WASHINGTON -- The National Association of Manufacturing is hoping it can play matchmaker to millions of workers seeking employment and thousands of companies demanding skilled laborers by endorsing a set of skills credentials.
Leaders of the largest industrial trade association in the United States, along with four industry groups, announced Wednesday their support for a nationally portable certification system for those in the manufacturing work force. These groups, representing professions from metalworking to welding and everything in between, hope that more of their member companies will begin requiring these skills credentials and that the country’s community colleges will begin helping more of their students attain them alongside traditional academic degrees.
The system supported by the trade association does not launch any new certifications or credentials but compiles a set of those already generally accepted by many manufacturers. This, the association’s officials argue, gives employers a clear set of formal documentation they should expect from potential workers to prove their skills, and job seekers a comprehensive pathway to guaranteed employment.
At the base of its suggested system, the manufacturing association recommends that every secondary student have the opportunity to earn a National Career Readiness Certificate -- an ACT-developed and increasingly accepted skills credential -- to complement their high school diplomas. This additional certification, the association argues, proves to employers that students who decide to enter the work force after high school “have the core academic and workplace competencies to be hired.”
“The U.S. is on the verge of what we would describe as a crisis in the work force pipeline,” said Richard L. Ferguson, chairman and chief executive of ACT, before emphasizing the value of showing work readiness. “[Employers] need more than workers, they need skilled workers.”
Workers typically attain industry specific skill training after graduating from high school. This, often on the campuses of community colleges, is the flashpoint for the “manufacturing skills gap,” as described by John Engler, the manufacturing group's president and former Michigan governor. Many supporters of industry skills credentials argue that students seeking academic degrees often will not also seek these work credentials because they cannot see their value in securing a job.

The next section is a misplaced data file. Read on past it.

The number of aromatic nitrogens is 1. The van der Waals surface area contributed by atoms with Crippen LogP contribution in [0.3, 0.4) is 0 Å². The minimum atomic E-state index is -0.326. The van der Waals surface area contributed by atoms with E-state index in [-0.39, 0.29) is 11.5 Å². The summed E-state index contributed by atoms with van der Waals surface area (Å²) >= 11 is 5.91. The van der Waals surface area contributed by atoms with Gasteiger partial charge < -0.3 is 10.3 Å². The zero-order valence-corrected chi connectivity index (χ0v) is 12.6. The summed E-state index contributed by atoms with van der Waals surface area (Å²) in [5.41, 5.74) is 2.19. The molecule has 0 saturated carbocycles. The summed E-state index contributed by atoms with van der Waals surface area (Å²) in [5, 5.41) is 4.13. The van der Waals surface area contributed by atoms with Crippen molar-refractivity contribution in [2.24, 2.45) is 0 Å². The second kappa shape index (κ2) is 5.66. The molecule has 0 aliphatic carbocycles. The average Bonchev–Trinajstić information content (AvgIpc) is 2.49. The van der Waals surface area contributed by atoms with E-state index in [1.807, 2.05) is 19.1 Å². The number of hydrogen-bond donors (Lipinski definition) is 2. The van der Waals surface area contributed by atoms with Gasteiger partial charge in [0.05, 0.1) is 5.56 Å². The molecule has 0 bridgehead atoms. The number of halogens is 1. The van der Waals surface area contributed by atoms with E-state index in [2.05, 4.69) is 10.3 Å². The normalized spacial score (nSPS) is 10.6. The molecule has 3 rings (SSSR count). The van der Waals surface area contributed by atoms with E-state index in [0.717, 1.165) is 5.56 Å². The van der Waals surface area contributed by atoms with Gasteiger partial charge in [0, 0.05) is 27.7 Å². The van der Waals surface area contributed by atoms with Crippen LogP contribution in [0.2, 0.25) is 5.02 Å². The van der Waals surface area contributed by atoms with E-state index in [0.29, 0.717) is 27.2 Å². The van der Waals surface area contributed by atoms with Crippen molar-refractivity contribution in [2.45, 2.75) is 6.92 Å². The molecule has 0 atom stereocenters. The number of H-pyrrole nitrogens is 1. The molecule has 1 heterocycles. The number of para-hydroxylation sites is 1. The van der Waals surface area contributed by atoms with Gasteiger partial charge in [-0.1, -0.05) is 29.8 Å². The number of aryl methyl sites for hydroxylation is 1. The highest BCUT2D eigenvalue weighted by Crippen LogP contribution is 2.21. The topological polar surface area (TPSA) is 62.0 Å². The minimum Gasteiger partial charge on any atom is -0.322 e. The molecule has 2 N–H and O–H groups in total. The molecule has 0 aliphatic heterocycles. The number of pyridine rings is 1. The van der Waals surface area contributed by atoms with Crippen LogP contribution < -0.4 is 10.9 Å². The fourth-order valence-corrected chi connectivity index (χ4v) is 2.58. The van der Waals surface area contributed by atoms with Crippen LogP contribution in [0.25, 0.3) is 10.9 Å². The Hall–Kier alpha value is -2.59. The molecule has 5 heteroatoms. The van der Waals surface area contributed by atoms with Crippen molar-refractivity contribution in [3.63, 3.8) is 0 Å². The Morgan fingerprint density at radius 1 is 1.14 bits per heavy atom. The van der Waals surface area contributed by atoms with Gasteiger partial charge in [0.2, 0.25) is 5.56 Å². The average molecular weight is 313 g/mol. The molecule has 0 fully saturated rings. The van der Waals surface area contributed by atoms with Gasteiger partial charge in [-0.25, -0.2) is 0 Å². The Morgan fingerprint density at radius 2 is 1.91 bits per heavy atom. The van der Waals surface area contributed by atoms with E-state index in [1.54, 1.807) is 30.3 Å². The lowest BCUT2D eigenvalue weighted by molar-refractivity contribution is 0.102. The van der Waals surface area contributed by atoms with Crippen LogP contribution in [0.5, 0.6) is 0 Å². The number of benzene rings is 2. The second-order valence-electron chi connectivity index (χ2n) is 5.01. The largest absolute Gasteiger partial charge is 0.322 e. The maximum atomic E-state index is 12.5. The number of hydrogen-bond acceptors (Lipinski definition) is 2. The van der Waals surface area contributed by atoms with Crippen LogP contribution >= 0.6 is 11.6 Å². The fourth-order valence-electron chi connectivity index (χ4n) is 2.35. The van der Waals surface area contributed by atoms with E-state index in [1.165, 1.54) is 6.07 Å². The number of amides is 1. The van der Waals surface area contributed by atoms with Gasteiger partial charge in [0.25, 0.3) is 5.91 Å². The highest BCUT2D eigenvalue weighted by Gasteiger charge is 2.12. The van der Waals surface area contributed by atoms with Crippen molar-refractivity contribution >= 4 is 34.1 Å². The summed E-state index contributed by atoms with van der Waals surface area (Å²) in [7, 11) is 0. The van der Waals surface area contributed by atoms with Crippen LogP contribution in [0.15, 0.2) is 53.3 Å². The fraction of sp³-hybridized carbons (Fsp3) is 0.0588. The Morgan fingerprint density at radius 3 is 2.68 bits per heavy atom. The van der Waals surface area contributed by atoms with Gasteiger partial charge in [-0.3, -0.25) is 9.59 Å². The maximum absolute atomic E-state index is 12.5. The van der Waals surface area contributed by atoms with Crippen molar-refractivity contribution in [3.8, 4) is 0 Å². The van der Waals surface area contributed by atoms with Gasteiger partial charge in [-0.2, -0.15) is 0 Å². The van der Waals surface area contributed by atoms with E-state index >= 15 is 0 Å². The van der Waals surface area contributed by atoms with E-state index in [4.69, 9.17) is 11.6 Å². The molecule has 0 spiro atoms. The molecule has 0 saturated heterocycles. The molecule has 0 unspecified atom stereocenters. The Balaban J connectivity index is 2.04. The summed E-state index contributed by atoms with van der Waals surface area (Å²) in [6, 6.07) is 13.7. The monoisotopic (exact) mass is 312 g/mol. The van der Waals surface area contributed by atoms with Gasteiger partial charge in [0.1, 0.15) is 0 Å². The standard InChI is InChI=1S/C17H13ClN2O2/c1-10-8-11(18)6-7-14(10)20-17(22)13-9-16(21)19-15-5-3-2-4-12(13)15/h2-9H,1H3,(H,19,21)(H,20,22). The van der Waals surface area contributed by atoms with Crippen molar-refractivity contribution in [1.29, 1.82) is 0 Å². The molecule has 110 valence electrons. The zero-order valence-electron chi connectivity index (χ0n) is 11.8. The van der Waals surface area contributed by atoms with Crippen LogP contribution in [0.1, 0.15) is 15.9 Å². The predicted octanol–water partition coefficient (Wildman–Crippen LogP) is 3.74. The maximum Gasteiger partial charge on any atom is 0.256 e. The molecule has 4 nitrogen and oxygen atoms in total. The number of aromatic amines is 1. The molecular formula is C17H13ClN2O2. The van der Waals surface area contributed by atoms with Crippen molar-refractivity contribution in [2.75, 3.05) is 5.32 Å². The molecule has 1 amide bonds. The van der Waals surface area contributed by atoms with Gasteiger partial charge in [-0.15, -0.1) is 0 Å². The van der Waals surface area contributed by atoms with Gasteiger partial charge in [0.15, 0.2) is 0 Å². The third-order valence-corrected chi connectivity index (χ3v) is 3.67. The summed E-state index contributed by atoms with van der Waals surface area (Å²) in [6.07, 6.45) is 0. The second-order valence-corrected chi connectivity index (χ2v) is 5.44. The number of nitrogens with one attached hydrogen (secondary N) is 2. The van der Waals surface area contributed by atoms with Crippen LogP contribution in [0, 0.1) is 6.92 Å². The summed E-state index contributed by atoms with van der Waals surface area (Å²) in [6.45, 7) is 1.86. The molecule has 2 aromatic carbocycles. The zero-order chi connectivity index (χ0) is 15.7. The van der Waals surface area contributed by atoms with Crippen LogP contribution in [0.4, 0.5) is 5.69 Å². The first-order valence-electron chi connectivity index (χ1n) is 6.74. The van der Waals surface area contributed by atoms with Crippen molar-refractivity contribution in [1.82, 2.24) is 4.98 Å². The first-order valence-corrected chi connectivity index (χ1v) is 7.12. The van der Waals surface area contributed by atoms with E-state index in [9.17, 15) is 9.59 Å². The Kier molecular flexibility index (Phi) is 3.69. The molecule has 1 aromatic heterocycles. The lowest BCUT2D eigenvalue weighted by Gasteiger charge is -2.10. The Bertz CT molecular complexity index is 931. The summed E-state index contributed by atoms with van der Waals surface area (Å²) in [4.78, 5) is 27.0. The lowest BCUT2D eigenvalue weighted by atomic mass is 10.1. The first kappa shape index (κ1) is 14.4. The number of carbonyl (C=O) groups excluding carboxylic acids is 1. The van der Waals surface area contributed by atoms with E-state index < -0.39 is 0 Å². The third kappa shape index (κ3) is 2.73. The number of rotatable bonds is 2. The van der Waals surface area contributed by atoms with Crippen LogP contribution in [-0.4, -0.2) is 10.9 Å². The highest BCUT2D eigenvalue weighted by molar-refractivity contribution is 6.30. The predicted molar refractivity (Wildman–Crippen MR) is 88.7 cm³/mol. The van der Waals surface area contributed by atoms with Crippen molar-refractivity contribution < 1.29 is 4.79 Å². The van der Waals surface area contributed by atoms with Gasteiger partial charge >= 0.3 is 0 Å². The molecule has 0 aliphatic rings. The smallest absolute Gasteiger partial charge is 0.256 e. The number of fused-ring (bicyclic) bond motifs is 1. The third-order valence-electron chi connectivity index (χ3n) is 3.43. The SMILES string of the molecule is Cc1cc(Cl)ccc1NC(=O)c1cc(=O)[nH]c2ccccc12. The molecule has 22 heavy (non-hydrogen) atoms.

“The day when unskilled but willing workers could show up [for a job] has passed,” said Engler, echoing comments he made last week at a discussion on the future of middle-skill jobs. “We have to align worker skills with the educational pathway.”
At the next step of its certification system, the association argues that community colleges, often on the front line of educating displaced or directionless workers, need to embed “workplace competencies and industrywide technical skills” into their academic curriculums. Those in the process of earning an associate degree, the association suggests, should have the ability to concurrently earn a more industry-specific skills credential. Earned in addition to the ACT-developed certificate, for example, this next credential might include one from the National Institute for Metalworking Skills or the American Welding Society.
One community college leader present at the announcement called this industry-endorsed system a “game changer” for two-year institutions that often have to cobble together skill sets for students without much direct knowledge of their relevance to the prospective employers.
“This helps us translate what we do best,” said Roy A. Church, president of Lorain County Community College, in Ohio, noting that the endorsement of these stackable credentials would help two-year institutions improve their already close relationships with local industry.
Beyond industry specific certification and at the end of its suggested system, the manufacturing association recommends that educators encourage, and students seek, occupation-specific certification, such as one of the many offered by the Society for Manufacturing Engineers.
It is the hope of some in manufacturing that this skills certification system, compiled of existing credentials and endorsed by the NAM, will become a national standard that brings clarity to the variety of career-readiness programs available around the country. Others just hope it changes the public’s view of their jobs.
“Their perception of manufacturing is no longer accurate,” said Donald A. McCabe, senior vice president of Corning, Inc. “A lifetime in manufacturing is a good lifetime.”
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